FROM ItemList

WHERE ProductCode = ‘1099’ UNION SELECT Username, Password, Security code from Users;

This SQLI attack query would result in pulling out the product details of the product numbered 1099 and combining it with another query that pulls the name, password, and security code of all the users.

In addition to the samples mentioned above, there are many other ways for attackers to alter SQL queries and exploit database vulnerability to fetch information not authorized for them to access.

4. How can businesses perform SQLI Prevention?

Until now, we discussed every SQLI attack and examples to carry SQLI attacks. But there are also solutions for SQL Injection attacks. In this section, we’ll discuss the SQL Injection attack prevention. One of the best methods to detect and prevent attacks is to restrict database access as much as possible and keep different databases for different purposes and information storage. 

As the first step to mitigating such attacks on databases, coders must input validation (sanitization) to identify illegitimate user inputs. However, while validation is a useful practice, it still doesn’t map out all valid and invalid inputs. Hence, a web application firewall (WAF) is usually employed to filter out SQL injection attacks and other online threats.

WAF depends on a large and updated list of meticulously formulated signatures, allowing it to pinpoint and remove malicious SQL queries surgically. Such lists usually hold signatures to address specific attack vectors and constantly introduce blocking rules for every newly discovered vulnerability. Also, as modern web application firewalls are integrated with other security solutions, WAF can receive information from such firewalls and boost its already secure environment for SQL injection attack prevention.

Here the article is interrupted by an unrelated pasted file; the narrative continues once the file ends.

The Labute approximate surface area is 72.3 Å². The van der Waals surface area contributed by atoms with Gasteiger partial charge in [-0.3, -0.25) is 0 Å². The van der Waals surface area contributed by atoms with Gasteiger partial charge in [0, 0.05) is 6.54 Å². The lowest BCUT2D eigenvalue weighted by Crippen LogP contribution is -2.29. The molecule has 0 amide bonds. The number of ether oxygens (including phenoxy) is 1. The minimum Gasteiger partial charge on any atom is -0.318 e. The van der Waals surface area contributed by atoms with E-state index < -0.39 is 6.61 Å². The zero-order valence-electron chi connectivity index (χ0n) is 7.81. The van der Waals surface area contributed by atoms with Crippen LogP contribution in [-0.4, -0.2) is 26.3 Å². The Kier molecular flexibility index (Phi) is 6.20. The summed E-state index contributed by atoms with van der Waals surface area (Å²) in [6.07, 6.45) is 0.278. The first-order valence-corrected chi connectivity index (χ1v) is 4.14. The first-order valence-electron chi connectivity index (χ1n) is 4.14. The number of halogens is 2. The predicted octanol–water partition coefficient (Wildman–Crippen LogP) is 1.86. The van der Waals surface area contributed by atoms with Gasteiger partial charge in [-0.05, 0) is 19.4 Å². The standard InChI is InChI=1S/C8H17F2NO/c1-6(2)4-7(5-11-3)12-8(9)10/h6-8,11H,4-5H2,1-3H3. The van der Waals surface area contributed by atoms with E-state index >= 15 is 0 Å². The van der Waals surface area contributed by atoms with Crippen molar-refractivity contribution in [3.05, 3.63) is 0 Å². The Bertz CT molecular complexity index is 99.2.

Additionally, there are several SQL injection attack tools that help enterprises in SQLI attack prevention. You can also use the SQL injection attack practice site to look for open holes or vulnerabilities in your database.


Enterprise security is an essential part of any business model; protecting databases, confidential client information, and research datasets are crucial to any organization’s success. SQLI attack works to identify the loopholes that might be present within or outside of the enterprise.
All this information about cyberattacks assists security experts in creating exceptional strategies to prevent issues. If you’re interested in SQL Injections and other Cyber Security threats and their defense, then Jigsaw Academy’s online 520-hour-long Master Certification in Cyber Security (Blue Team), India’s first program on Defensive Cyber Security, can offer you a professional understanding and hands-on experience of Cyber Security concepts.